Today was gloriously opposite a scrunched up nose. Today FILLED to overflowing with possibility and I'm still drinking it in as my fingers stiffen with the cool, autumn air on the back porch. Today, my eyes were wide with the wonder of Creation singing the praise of its Creator while I breathed in deep so I could sing along.

I sent my brother a text the other day to thank him for calling me out. It probably seemed strange that it took me so long, but I'm thankful even if I am slow in learning.

let LOVE fly like cRaZy

[youtube=http://www.youtube.com/watch?v=Fz4ZOAsjW6g&feature=related] Thanks, Amanda, for delighting my ears with this brilliance!

shouting praise with sinner-strangers

Lord of all the earth we shout Your name, shout Your nameFilling up the skies with endless praise, endless praise Yahweh, Yahweh! We love to shout Your name O, Lord!

[youtube=http://www.youtube.com/watch?v=S0eL88Zufic&feature=related]

There was something sacred about a the crowd of sinners filling up the Knapp Center with praise last night. And I'm not just saying that because sacred sounds postmodern and ambiguous and the right kind of religious. I use the word sacred because sometimes I need to shake off all my cynicism about Christian music and shout the name of the Lord with a bunch of stranger-sinners because the Lord deserves my praise.

Period.

I didn't know very many people - what kind of car they drove up in or what kind of family situation they'd be driving back to after we all filed out - but we must have all understood the invitation to fill the skies with praise. I was literally sing-shouting in harmonizing fashion and I couldn't stop the grin that raced across my face. I felt like Will Ferrell in Elf,"I'm in love, I'm in love and I don't care who knows it."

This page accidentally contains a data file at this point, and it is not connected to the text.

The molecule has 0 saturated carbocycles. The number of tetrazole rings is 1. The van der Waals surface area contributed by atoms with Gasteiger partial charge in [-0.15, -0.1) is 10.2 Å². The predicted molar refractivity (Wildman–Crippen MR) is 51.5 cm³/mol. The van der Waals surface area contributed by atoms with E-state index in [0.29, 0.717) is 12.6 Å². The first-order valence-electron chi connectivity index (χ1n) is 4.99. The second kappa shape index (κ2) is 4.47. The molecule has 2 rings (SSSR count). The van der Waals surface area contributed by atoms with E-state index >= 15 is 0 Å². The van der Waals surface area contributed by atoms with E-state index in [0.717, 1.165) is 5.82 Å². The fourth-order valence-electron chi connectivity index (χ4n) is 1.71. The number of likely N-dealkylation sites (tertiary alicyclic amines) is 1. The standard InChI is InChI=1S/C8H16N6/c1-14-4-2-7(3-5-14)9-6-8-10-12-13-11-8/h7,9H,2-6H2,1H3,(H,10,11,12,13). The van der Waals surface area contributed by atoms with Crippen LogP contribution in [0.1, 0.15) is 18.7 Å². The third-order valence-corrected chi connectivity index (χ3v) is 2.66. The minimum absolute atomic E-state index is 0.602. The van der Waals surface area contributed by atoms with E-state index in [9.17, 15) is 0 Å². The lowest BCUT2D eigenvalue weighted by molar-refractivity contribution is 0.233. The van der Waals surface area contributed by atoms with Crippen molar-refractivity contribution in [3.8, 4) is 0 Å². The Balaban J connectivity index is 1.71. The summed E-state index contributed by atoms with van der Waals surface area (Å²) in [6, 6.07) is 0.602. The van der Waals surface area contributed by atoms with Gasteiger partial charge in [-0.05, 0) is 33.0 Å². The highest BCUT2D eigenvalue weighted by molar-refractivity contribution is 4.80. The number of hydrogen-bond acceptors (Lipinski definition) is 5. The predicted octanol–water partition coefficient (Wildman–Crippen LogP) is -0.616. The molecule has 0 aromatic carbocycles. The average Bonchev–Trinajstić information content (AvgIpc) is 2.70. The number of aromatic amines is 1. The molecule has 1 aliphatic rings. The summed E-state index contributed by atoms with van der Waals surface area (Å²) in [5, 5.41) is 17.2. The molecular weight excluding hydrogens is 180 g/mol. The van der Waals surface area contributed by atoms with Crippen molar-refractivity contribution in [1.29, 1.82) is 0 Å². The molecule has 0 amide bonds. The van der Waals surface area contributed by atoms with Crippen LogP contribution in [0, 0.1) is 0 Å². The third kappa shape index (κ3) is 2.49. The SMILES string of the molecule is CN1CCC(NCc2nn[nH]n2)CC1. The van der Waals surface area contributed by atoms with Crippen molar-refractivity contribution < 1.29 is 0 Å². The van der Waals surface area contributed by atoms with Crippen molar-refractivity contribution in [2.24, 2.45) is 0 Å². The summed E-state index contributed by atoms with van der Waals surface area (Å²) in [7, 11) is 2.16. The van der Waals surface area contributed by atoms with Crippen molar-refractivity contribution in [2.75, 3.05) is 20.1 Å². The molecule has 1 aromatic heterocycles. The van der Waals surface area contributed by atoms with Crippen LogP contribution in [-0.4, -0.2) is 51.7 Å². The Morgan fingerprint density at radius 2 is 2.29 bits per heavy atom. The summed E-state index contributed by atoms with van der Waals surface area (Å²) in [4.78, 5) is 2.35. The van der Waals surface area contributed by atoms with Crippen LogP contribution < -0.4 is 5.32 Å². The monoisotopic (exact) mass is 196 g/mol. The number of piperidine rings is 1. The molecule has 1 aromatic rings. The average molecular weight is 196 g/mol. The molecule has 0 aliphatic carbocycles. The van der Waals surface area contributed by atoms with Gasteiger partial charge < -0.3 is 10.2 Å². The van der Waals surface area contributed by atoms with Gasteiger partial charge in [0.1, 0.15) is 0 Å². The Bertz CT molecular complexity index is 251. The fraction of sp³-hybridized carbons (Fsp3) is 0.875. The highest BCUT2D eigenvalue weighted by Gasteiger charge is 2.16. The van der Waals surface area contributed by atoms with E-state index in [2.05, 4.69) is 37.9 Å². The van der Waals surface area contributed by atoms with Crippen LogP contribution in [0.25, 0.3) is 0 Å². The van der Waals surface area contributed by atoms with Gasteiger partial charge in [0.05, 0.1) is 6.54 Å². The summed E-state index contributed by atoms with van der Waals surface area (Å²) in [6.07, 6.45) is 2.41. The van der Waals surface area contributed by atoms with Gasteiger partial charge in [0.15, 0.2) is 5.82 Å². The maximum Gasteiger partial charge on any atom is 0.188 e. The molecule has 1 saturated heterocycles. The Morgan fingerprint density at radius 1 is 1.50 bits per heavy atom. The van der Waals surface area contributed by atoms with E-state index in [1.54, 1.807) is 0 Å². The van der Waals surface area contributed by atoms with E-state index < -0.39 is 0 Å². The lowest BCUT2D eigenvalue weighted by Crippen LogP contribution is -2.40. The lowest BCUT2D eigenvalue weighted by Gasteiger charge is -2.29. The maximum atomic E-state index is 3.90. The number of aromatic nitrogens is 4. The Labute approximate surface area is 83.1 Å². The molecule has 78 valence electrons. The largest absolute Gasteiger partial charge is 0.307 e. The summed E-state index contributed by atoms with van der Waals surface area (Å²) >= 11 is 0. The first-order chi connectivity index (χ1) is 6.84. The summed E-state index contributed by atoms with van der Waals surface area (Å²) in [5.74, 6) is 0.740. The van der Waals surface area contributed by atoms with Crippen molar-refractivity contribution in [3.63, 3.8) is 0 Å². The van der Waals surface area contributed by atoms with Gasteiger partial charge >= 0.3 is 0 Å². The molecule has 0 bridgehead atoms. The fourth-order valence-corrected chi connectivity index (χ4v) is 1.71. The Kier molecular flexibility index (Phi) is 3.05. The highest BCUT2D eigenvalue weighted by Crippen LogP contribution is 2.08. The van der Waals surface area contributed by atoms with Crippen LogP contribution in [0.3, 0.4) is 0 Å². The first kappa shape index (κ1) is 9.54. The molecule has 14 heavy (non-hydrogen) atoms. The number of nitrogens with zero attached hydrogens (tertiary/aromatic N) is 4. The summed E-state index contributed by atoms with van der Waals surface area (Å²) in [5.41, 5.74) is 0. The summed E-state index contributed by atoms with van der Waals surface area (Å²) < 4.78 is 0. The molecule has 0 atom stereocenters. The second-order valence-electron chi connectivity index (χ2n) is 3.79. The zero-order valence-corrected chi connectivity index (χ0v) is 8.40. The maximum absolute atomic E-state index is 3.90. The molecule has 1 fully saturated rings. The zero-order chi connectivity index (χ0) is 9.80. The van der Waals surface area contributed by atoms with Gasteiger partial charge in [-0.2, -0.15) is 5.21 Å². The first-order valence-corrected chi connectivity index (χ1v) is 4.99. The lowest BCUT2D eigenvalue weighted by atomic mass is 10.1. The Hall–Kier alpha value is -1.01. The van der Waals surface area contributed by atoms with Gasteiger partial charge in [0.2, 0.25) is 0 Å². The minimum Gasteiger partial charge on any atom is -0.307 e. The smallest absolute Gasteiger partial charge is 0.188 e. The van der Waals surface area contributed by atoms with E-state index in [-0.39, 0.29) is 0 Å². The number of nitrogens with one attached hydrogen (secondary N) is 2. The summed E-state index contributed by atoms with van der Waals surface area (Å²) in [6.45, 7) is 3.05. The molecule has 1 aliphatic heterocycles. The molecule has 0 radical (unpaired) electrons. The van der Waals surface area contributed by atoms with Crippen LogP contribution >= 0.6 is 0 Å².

J.I. Packer said, "Any theology that does not lead to song is, at a fundamental level, a flawed theology." And sometimes we have to start singing to remember all the songs hidden in our hearts. Sometimes we get wrapped up in the time signature and the notes on the page and the really tricky key change on page 43... and we forget to sing.

We forget all His benefits. We forget His abundant goodness. We forget what we once were. We forget He is the Giver of every good and perfect gift.

We forget to sing.

I really did get a little overwhelmed - thinking about all the sin we brought into that place; all the brokenness and despair and guilt and regret that hung on us like dark clouds. Sin is not unfortunate or uncomfortable - not something we can "get over" or medicate with the right public service announcement. I got overwhelmed because there was a song on the other side of the dark clouds hanging from all of us sinner-strangers.

There is a song to sing when we step back and look at the sheet music and realize the Lord of all the Earth upholds all who are falling and raises up all who are bowed down. He is Provider, satisfying the desires of every living thing. He is righteous and kind and near to those who call on Him in truth (Psalm 145:14-18 paraphrase).

His response to a bunch of sinner-strangers singing His praise is delight. He delights in the praises of His people (Psalm 149:4). He delights. The Lord of all the Earth delights when sinner-strangers sing His praise.

Please, let's not forget to sing.